• set(object, key, value) or set(object, keyValueMap) updates or adds all specified properties to an object.
  • remove(object, key). Take a guess.
  • get(object, key). Returns the value of an object under the specified key. You probably won’t need this often, but the advantage of this API is that it can track values of not yet existing properties!
  • has(object, key). Returns whether key is an observable property. Again, it will track this existence, so you can check for not yet existing properties.

These functions work for maps and arrays as well. Note that you don’t have to use these utilities. But if you use keys or values to iterate objects, and set to dynamically add properties, MobX is able to track and react to any future property additions.

By the way, personally I recommend to still use observable maps for dynamic collections, it is just neater type-wise. And it communicates the intent of your data structures more clearly to others.

Another notable change is that observable maps are now backed by real Maps, so that means that observable now support arbitrarily values as keys, not just strings or numbers like in MobX 3.

Improved support for asynchronous processes

The fact that MobX works out of the box with asynchronous processes has always been one of it strong suits. Nonetheless, MobX 4 makes some common patterns a bit easier.

For example, two utilities of the mobx-utils package, whenWithTimeout and whenAsync have now been merged into the core API. This means that when you create a when reaction, but don’t specify an effect, it will automatically return a promise which you can await. Optionally, you can specify a timeout for this promise and even .cancel() it!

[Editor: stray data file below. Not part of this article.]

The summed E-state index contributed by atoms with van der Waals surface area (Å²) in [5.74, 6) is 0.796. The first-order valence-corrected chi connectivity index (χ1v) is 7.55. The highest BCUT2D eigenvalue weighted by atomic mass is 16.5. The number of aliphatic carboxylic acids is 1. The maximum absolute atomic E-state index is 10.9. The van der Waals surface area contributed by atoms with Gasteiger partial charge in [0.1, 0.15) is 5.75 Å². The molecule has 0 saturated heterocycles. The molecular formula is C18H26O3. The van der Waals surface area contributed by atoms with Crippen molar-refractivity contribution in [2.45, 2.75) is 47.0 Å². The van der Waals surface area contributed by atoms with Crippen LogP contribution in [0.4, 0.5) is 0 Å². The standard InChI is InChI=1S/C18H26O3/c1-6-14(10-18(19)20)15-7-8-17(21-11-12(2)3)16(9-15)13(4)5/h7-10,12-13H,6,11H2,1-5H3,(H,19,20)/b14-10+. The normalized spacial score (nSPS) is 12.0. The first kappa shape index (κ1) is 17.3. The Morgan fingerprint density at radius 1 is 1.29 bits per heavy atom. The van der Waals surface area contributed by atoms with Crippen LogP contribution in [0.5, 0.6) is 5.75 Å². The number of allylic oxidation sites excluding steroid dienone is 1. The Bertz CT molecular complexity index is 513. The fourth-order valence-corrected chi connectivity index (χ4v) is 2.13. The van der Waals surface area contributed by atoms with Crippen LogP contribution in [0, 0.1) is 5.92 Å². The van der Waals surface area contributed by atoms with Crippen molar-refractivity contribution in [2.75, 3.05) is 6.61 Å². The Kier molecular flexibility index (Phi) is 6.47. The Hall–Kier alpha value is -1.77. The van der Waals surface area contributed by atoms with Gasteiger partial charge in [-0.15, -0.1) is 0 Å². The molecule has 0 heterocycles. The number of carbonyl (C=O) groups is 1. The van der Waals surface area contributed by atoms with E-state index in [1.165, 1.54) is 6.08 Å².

When using MobX in strict mode, asynchronous processes with lots of callbacks can become boilerplaty, as every callback that changes the state need to be wrapped in anaction (or userunInAction). For that reason, the utility asyncAction has been moved from the mobx-utils package to the core package, where it is exposed as flow.

flow uses generators under the hood. That might look a bit scary, but it is semantically equivalent to async / await. Just replace async fn() {} with *fn() {} and await <promise> with yield <promise>. The City example below nicely demonstrates this.

The advantage of using generators is that we can wrap every next chunk of the process automatically in an action for you. Some fun facts: flows are cancellable (just call .cancel() on the returned promise), and support async generators, e.g. flow(async *function() { }).

For more info on flow you might want to check out this video / article by @leighchalliday.

Note that it is still the best practice to postpone mutations to the end of a process as much as possible, to minimize the amount of different states your application can be in during an asynchronous process.

Resource management